Introduction To Multithreading : Apps Powered by Multicore processors on Window Phone 7

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The advantage of threading is the ability to create applications that use more than one thread of execution. For example, a process can have a user interface thread that manages interactions with the user and worker threads that perform other tasks while the user interface thread waits for user input.

This tutorial demonstrates various thread activities:

  • Creating and executing a thread
  • Synchronization of threads
  • Interaction between threads
  • Using a thread pool
  • Using a mutex object to protect a shared resource
  • See Threading Sample to download and build the sample files discussed in this tutorial.

    Sample Files

     

    Example 1: Creating, starting, and interacting between threads

    This example demonstrates how to create and start a thread, and shows the interaction between two threads running simultaneously within the same process. Note that you don’t have to stop or free the thread. This is done automatically by the .NET Framework common language runtime.

    The program begins by creating an object of type Alpha (oAlpha) and a thread (oThread) that references the Beta method of the Alpha class. The thread is then started. TheIsAlive property of the thread allows the program to wait until the thread is initialized (created, allocated, and so on). The main thread is accessed through Thread, and theSleep method tells the thread to give up its time slice and stop executing for a certain amount of milliseconds. The oThread is then stopped and joined. Joining a thread makes the main thread wait for it to die or for a specified time to expire (for more details, see Thread.Join Method). Finally, the program attempts to restart oThread, but fails because a thread cannot be restarted after it is stopped (aborted). For information on temporary cessation of execution, see Suspending Thread Execution.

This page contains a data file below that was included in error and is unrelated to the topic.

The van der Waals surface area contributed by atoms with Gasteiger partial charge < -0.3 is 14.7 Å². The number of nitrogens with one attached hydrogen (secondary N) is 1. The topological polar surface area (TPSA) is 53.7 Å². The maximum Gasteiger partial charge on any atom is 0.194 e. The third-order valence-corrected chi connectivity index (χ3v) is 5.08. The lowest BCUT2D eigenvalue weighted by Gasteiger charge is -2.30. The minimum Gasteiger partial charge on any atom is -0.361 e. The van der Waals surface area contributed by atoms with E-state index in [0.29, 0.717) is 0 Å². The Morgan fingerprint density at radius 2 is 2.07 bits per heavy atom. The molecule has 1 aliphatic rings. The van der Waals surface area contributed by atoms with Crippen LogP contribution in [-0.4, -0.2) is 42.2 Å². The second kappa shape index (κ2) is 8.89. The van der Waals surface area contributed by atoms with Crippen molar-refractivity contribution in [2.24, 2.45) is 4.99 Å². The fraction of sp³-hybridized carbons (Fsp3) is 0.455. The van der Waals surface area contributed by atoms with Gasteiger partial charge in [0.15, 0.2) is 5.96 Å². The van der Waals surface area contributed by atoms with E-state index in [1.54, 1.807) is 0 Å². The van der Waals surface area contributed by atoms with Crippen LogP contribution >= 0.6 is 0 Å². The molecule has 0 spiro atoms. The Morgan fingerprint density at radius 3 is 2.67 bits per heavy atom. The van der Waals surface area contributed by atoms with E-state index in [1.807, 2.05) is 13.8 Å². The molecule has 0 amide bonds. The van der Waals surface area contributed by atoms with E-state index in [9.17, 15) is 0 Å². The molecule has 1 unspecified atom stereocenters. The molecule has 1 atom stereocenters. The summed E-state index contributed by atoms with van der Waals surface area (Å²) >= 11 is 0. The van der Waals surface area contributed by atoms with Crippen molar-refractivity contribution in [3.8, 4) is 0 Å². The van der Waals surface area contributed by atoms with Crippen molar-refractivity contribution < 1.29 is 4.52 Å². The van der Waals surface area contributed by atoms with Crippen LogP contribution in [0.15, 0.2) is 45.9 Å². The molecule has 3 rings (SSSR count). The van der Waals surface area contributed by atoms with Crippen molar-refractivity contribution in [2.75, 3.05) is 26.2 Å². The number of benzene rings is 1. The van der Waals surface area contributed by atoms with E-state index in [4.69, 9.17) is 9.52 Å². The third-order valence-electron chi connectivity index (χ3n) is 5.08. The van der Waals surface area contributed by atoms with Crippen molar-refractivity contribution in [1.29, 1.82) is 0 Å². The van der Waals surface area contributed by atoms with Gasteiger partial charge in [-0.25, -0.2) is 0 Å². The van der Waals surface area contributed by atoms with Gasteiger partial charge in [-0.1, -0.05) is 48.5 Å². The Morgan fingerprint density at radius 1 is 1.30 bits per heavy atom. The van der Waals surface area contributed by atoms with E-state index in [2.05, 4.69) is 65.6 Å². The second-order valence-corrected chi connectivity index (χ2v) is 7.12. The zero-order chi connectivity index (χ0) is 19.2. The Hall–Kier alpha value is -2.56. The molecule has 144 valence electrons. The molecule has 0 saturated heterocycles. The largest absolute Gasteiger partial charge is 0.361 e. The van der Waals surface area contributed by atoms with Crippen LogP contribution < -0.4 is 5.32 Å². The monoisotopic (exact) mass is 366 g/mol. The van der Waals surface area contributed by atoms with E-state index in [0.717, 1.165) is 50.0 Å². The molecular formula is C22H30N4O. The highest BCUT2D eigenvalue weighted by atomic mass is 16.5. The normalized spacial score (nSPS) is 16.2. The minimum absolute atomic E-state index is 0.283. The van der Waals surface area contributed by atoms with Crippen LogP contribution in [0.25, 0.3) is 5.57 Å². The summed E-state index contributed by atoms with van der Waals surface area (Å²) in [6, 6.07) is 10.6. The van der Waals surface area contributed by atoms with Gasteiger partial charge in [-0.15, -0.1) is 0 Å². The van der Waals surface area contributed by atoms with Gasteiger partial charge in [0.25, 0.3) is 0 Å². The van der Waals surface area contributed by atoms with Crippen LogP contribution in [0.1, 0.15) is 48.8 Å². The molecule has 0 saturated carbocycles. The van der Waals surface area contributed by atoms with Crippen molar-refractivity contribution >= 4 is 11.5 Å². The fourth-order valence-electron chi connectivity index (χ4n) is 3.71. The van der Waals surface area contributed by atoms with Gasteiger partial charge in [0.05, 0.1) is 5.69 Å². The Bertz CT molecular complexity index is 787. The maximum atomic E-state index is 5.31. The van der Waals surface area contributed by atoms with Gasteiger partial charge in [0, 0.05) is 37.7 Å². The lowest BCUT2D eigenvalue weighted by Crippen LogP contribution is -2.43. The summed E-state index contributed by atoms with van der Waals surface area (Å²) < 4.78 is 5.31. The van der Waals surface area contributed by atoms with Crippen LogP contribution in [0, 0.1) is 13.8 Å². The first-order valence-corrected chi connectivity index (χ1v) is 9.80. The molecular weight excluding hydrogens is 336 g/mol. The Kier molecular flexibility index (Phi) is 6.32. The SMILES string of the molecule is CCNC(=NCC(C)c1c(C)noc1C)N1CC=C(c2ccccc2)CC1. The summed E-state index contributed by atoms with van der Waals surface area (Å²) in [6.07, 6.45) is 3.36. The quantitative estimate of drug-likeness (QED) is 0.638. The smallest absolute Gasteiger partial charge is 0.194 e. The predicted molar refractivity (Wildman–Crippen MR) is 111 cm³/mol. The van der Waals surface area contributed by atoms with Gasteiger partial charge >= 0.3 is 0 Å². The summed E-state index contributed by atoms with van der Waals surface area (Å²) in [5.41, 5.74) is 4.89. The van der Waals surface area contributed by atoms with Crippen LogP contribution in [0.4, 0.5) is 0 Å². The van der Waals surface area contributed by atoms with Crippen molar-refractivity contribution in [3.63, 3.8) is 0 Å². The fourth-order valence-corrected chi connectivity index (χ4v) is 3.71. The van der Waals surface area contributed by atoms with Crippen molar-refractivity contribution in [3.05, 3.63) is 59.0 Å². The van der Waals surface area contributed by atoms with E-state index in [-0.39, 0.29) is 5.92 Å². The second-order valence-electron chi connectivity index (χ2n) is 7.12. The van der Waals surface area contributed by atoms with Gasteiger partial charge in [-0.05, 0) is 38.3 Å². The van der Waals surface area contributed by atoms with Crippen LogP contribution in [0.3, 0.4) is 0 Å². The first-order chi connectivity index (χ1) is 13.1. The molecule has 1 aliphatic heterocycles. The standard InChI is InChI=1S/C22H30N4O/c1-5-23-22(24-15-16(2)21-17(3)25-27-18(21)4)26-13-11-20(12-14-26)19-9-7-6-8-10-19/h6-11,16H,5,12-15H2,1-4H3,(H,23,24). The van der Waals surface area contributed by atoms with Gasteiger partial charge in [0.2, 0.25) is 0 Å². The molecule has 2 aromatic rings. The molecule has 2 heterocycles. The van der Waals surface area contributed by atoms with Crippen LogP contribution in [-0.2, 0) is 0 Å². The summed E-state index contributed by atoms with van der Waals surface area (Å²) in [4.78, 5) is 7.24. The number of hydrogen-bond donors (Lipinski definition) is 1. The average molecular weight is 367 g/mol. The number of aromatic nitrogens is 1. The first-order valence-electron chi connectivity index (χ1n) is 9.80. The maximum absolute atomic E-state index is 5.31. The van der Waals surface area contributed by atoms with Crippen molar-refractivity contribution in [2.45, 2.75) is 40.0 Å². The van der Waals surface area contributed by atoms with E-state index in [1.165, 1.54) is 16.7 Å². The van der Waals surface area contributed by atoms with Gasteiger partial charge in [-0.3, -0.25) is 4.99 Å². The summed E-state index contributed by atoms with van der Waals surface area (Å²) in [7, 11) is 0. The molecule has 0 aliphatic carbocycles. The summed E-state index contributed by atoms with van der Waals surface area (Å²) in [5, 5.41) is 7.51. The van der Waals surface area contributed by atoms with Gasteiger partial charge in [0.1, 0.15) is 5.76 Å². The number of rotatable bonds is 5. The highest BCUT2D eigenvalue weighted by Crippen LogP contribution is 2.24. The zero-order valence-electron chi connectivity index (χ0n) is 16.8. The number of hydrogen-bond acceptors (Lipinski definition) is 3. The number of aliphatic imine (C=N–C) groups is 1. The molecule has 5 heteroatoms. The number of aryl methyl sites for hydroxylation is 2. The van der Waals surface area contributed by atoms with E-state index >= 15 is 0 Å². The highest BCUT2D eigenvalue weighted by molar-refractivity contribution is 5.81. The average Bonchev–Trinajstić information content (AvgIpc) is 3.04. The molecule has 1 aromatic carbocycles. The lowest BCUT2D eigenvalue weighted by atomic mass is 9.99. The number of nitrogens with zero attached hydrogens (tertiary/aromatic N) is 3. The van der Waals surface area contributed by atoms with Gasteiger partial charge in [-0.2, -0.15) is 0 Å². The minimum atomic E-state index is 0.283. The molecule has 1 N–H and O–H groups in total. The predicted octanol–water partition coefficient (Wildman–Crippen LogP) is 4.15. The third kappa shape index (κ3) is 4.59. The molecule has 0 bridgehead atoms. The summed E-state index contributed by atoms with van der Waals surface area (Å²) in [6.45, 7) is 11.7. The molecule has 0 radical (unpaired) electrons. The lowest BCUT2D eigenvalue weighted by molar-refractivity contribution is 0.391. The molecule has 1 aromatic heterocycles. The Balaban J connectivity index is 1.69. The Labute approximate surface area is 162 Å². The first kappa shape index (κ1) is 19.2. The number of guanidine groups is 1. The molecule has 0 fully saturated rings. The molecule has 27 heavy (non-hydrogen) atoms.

Example Output

    Example 2: Synchronizing two threads: a producer and a consumer

    The following example shows how synchronization can be accomplished using the C# lock keyword and the Pulse method of the Monitor object. The Pulse method notifies a thread in the waiting queue of a change in the object’s state (for more details on pulses, see the Monitor.Pulse Method).

    The example creates a Cell object that has two methods: ReadFromCell and WriteToCell. Two other objects are created from classes CellProd and CellCons; these objects both have a method ThreadRun whose job is to call ReadFromCell and WriteToCell. Synchronization is accomplished by waiting for “pulses” from the Monitor object, which come in order. That is, first an item is produced (the consumer at this point is waiting for a pulse), then a pulse occurs, then the consumer consumes the production (while the producer is waiting for a pulse), and so on.

    Example Output

     

    Example 3: Using a thread pool

    The following example shows how to use a thread pool. It first creates a ManualResetEvent object, which enables the program to know when the thread pool has finished running all of the work items. Next, it attempts to add one thread to the thread pool. If this succeeds, it adds the rest (four in this example). The thread pool will then put work items into available threads. The WaitOne method on eventX is called, which causes the rest of the program to wait until the event is triggered (with the eventX.Set method). Finally, the program prints out the load (the thread that actually executes a particular work item) on the threads.